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Internet versus group cognitive-behavioral treatment of distress associated with tinnitus: A randomized controlled trial
Uppsala University, Disciplinary Domain of Humanities and Social Sciences, Faculty of Social Sciences, Department of Psychology.
Uppsala University.
Uppsala University.
Uppsala University, Disciplinary Domain of Humanities and Social Sciences, Faculty of Social Sciences, Department of Psychology.
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2008 (English)In: Behavior Therapy, ISSN 0005-7894, E-ISSN 1878-1888, Vol. 39, no 4, 348-359 p.Article in journal (Refereed) Published
Abstract [en]

Tinnitus distress can be reduced by means of cognitive-behavior therapy (CBT), and the treatment can be delivered in different ways. The most recent format is Internet-based self-help. The aim of this study was to compare this treatment (n = 26) with standard group-based CBT (n = 25) in a randomized controlled trial. Outcomes on self-report inventories measuring tinnitus distress were evaluated immediately after and 1 year after treatment. Results showed that both groups had improved, and there were few differences between them. The effect size for the Internet treatment was d = 0.73 (95% CI = 0.16-1.30) and for the group treatment was d = 0.64 (95% CI = 0.07-1.21). The Internet treatment consumed less therapist time and was 1.7 times as cost-effective as the group treatment. At pretreatment patients rated the Internet treatment as less credible than the group treatment. In conclusion, Internet treatment for tinnitus distress merits further investigation, as the outcomes achieved are promising.

Place, publisher, year, edition, pages
2008. Vol. 39, no 4, 348-359 p.
National Category
Medical and Health Sciences
URN: urn:nbn:se:uu:diva-97347DOI: 10.1016/j.beth.2007.10.003ISI: 000261906400004PubMedID: 19027431OAI: oai:DiVA.org:uu-97347DiVA: diva2:172242
Available from: 2008-05-22 Created: 2008-05-22 Last updated: 2016-04-28Bibliographically approved
In thesis
1. Cognitive Behavioural Therapy as Guided Self-help to Reduce Tinnitus Distress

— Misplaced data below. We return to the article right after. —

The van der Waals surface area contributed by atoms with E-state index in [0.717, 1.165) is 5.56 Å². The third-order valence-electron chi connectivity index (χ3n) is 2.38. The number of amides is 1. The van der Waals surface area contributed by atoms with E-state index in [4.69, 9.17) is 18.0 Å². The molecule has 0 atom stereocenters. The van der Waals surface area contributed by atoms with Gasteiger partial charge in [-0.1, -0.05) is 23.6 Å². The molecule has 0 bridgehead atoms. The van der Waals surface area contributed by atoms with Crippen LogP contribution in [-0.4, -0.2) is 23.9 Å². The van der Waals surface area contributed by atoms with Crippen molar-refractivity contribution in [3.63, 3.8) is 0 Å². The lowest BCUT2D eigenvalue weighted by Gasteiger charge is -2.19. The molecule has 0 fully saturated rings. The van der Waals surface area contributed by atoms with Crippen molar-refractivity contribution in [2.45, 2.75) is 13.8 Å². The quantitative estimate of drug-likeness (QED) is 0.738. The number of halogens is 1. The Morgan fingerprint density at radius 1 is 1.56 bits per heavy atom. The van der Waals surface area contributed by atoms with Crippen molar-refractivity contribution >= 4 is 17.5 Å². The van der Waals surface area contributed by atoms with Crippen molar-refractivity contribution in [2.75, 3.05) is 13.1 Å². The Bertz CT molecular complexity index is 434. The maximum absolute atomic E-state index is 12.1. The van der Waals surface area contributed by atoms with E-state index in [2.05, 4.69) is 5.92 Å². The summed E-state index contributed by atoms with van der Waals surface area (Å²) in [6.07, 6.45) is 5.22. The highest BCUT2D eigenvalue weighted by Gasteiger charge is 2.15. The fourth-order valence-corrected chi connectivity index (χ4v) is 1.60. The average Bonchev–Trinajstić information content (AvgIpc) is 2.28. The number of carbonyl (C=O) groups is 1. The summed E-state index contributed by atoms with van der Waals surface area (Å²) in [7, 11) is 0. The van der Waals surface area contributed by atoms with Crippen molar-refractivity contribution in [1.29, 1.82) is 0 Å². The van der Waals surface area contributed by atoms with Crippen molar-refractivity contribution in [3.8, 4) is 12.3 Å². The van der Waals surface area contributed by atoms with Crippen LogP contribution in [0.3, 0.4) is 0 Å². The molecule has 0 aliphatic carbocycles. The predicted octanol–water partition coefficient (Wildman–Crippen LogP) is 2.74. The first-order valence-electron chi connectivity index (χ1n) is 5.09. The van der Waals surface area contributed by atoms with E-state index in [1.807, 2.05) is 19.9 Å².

Open this publication in new window or tab >>Cognitive Behavioural Therapy as Guided Self-help to Reduce Tinnitus Distress
2008 (English)Doctoral thesis, comprehensive summary (Other academic)
Abstract [en]

Tinnitus is common, and some individuals with tinnitus display high levels of distress. Cognitive behavioural therapy (CBT) is effective in reducing tinnitus distress, but is rarely available. CBT-based self-help, with or without guidance, has yielded positive results in other problem areas, and one initial randomized controlled trial (RCT) has shown promising results for tinnitus.

This thesis is based on four studies;

Study I showed that Internet-based self-help treatment with e-mail guidance alleviated tinnitus distress among consecutive patients and was rated as credible as traditional treatments. Active participation in treatment predicted outcome.

Study II, an RCT, showed that an extended and more interactive version of the Internet-based self-help treatment with e-mail therapist support appeared to be equally effective as a group treatment. In study III, another RCT, a self-help book with weekly telephone support was superior to a wait-list control group. No strong evidence for the importance of telephone contact on outcome was found. In both study II and III, the positive outcome remained after one year and self-help approaches appeared more therapist time-effective compared to group treatment. Also, the received treatment-dose for patients in guided self-help was not lower than in the group treatment.

Study IV found that the ‘Stages of Change’, from the transtheoretical model, are probably not the right theoretical framework to use with tinnitus patients. Predictors of outcome were found, but they were not in line with the theory behind the Stages of Change. The predictors were better understood when conceptualized as coping, showing that helplessness and less coping before treatment correlated with better outcome.

In sum, guided cognitive behavioural self-help can decrease tinnitus distress. It appears to be therapist time-effective and shows effects comparable to or slightly below traditional CBT for tinnitus. Effects remain one year after treatment and generalize to a routine clinical setting.

Place, publisher, year, edition, pages
Uppsala: Acta Universitatis Upsaliensis, 2008. viii, 89 p.
Digital Comprehensive Summaries of Uppsala Dissertations from the Faculty of Social Sciences, ISSN 1652-9030 ; 40
Psychology, Tinnitus, Cognitive Behavioural Therapy, Self-help, Internet, Stages of Change, Psykologi
urn:nbn:se:uu:diva-8927 (URN)978-91-554-7235-1 (ISBN)
Public defence
2008-06-13, Sal IX, Universitetshuset, Uppsala, 13:15
Available from: 2008-05-22 Created: 2008-05-22Bibliographically approved

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Buhrman, Monica
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Department of PsychologyUppsala UniversityDepartment of Surgical Sciences
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